By Pastor Cynthia Ryssemus
How do we let the Word of God dwell in us richly?
Joshua 1:8— This Book of the Law shall not depart from your mouth, but you shall meditate on it day and night, so that you may be careful to do everything in accordance with all this is written in it, for THEN you will make your way prosperous, and THEN you will be successful.
Although the early Church had access to the old testament and freely used it, they did not yet have the New Testament or any other Christian books to study. Their stories and teaching about Christ were memorized and passed on from person to person. Sometimes the teachings were set to music and so music became an important part of Christian worship and education!
I want to introduce you to a method of Bible study or meditation in God’s Word that has been a tremendous blessing to me. It is called Lectio Divina
What is Lectio Divina?
This time of social distancing or “forced pause” is a perfect time to let the word of God dwell in us richly, by using Lectio Divina. Lectio Divina means divine reading. And it is all about slowing down to read and to listen. Lectio Divina, reading the Bible aloud, meditatively and slowly, aids my hearing God in prayer. It is a style that is as old as the Bible.
St. Benedict of Nursa, a 6th century organizer of monks, is often credited with the organizing structure of sacred reading known as Lectio Divina. It is not really a Bible Study, it is more accurately likened to the praying of scripture. It is, prayerfully reading the text more with the heart, than as an exercise of the intellect. It does not replace Bible Study, but enhances it, to let God address our hearts as well as our minds. Leading us to deeper transformation. We often read scripture as a devotional duty rather than an appointment with the living God.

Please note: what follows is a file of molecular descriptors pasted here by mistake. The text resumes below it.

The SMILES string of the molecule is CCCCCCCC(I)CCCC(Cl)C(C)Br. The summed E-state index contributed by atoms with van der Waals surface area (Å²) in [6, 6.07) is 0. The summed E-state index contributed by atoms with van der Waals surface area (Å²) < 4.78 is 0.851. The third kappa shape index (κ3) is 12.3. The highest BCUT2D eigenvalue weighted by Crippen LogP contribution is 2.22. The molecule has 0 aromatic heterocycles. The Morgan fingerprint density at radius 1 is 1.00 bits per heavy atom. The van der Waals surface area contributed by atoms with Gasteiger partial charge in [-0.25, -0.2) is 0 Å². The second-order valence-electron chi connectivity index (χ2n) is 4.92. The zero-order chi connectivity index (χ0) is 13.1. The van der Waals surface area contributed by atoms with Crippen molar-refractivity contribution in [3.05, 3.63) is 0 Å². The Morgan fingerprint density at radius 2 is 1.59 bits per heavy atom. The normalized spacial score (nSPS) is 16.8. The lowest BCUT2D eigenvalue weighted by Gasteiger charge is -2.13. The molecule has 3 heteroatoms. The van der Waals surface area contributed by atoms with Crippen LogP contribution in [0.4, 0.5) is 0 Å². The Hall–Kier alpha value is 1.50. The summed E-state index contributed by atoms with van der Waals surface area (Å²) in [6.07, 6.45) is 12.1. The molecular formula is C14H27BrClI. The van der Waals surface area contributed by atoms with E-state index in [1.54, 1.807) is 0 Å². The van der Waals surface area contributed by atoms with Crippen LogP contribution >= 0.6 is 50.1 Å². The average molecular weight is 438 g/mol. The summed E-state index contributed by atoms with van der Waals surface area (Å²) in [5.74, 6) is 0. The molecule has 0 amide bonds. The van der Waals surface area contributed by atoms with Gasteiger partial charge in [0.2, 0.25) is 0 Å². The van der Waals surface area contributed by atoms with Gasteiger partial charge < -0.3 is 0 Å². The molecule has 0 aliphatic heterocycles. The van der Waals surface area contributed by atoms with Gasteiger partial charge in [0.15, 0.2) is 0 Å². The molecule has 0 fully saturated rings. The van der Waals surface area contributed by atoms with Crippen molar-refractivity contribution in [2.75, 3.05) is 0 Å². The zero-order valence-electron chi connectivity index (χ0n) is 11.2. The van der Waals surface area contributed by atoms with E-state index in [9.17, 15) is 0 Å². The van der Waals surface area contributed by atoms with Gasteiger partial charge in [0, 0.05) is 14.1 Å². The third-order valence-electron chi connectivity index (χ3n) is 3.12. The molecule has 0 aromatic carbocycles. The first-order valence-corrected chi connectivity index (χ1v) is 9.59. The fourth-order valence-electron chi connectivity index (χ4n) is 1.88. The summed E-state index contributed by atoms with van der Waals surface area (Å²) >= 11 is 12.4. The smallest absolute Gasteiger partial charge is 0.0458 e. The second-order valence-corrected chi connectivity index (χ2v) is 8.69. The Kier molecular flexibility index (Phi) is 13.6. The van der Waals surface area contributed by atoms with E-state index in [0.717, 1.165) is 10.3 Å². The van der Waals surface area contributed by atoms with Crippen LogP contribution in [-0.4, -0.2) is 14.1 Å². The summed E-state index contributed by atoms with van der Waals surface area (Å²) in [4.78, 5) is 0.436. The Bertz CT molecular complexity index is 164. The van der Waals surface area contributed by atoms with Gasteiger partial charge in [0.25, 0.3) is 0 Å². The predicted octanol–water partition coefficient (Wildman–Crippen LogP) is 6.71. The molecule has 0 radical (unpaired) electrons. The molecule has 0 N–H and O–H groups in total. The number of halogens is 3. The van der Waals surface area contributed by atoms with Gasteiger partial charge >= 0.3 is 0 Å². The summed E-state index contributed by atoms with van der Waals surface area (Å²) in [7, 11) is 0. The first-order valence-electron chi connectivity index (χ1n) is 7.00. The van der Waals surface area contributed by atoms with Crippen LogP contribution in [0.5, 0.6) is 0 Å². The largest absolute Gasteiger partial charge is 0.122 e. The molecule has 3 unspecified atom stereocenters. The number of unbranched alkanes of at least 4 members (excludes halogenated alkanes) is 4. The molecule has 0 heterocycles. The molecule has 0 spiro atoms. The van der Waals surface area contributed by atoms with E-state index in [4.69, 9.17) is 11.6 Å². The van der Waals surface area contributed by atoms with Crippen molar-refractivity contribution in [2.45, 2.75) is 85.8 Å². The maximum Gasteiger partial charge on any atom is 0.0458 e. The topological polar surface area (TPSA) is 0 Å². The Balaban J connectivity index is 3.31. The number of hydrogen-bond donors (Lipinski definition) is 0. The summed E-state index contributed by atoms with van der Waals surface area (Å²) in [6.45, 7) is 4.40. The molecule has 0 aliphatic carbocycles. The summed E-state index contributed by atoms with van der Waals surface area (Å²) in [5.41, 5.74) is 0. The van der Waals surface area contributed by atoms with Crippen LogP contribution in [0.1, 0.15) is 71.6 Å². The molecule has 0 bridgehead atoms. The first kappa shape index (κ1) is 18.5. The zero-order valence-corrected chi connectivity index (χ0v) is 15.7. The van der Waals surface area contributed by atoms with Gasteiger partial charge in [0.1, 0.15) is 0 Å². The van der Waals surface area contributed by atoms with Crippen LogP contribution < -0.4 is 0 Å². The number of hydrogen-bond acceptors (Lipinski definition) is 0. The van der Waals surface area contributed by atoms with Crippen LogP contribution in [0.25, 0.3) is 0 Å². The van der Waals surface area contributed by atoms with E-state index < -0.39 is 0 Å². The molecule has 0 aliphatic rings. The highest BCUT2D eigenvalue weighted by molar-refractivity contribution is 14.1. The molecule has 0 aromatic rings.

I have read through the Bible in a year, at breakneck speed, but when I completed the assignment, I sensed very little of the “voice of God” in my life.
Would you characterize yourself as someone who reads through the Scriptures very quickly? If so, would you receive this invitation to slow down and deeply engage with the Word of God.
How To Practice Lectio Divina
Begin your time with silence. 2-5 minutes to quiet your mind. Take a word or phrase to bring you back when you find your mind wandering off. (which, believe me, it will) this is one of the hardest things to do when starting out. To quiet and still our mind.
- Read scripture slowly. Watch for a key phrase or words that jump out at you
- Meditate- reflect on what you are hearing.
- Pray in response to your hearing.
- Contemplate- this will carry it forth into our lives.
Don’t feel rigidly tied to structure. Allow your heart to connect with God. He is spirit and he is seeking such who will worship Him in spirit and truth.
As you prayerfully sit with the Scriptures, are you able to meditate on a specific word or phrase throughout the day? The week ahead? An even longer period of time?
Prayer: Open the eyes of our hearts, Glorious One. You said, “You give light to the simple,” so I humble myself to Your Word and Spirit to bring light to my mind and heart that I may understand and embrace the treasures of your Holy Word. AMEN